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Developing the Report

The process for preparing condition reports involves a combination of accepted techniques for collecting and interpreting information gathered from subject matter experts. The approach varies somewhat from sanctuary to sanctuary, in order to accommodate differing styles for working with partners. The Papahānaumokuākea Marine National Monument approach was closely related to the Delphi Method, a technique designed to organize group communication among a panel of geographically dispersed experts by using questionnaires, ultimately facilitating the formation of a group judgment. This method can be applied when it is necessary for decision-makers to combine the testimony of a group of experts, whether in the form of facts or informed opinion, or both, into a single useful statement.

The Delphi Method relies on repeated interactions with experts who respond to questions with a limited number of choices to arrive at the best supported answers. Feedback to the experts allows them to refine their views, gradually moving the group toward the most agreeable judgment. For condition reports, the Office of National Marine Sanctuaries uses 17 questions related to the status and trends of monument resources, with accompanying descriptions and five possible choices that describe resource condition.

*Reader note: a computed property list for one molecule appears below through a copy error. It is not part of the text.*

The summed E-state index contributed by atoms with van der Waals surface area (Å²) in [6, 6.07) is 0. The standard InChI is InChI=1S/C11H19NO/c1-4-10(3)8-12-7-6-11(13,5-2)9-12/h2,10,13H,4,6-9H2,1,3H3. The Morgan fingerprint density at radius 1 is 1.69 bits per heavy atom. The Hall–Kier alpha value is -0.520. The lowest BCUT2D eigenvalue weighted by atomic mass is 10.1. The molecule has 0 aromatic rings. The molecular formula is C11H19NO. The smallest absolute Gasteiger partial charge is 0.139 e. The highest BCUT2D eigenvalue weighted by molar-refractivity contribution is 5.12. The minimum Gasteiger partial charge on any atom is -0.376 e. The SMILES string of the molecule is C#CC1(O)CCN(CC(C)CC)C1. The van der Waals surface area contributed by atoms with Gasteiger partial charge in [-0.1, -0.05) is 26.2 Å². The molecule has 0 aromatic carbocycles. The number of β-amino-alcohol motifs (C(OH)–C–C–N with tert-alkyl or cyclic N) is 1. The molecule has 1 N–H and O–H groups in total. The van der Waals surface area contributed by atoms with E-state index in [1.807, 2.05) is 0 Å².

In order to address the 17 questions, monument staff selected and consulted outside experts familiar with water quality, living resources, habitat, and maritime archaeological resources. A small workshop (around 10-20 participants) was convened where experts participated in facilitated discussions about each of the 17 questions. Experts represented various affiliations including Clancy Environmental Consultants, Hawai'i Department of Land and Natural Resources, Hawai'i Institute of Marine Biology, NOAA's Office of National Marine Sanctuaries, NOAA's Pacific Islands Fisheries Science Center, and the U.S. Fish and Wildlife Service. At the workshop each expert was introduced to the questions, was then asked to provide recommendations and supporting arguments, and the group supplemented the input with further discussion. In order to ensure consistency with Delphic methods, a critical role of the facilitator was to minimize dominance of the discussion by a single individual or opinion (which often leads to "follow the leader" tendencies in group meetings) and to encourage the expression of honest differences of opinion. As discussions progressed, the group converged in their opinion of the rating that most accurately describes the current resource condition. After an appropriate amount of time, the facilitator asked whether the group could agree on a rating for the question, as defined by specific language linked to each rating (see Appendix A). If an agreement was reached, the result was recorded and the group moved on to consider the trend in the same manner. If agreement was not reached, the facilitator instructed monument staff to consider all input and decide on a rating and trend at a future time, and to send their ratings back to workshop participants for individual comment.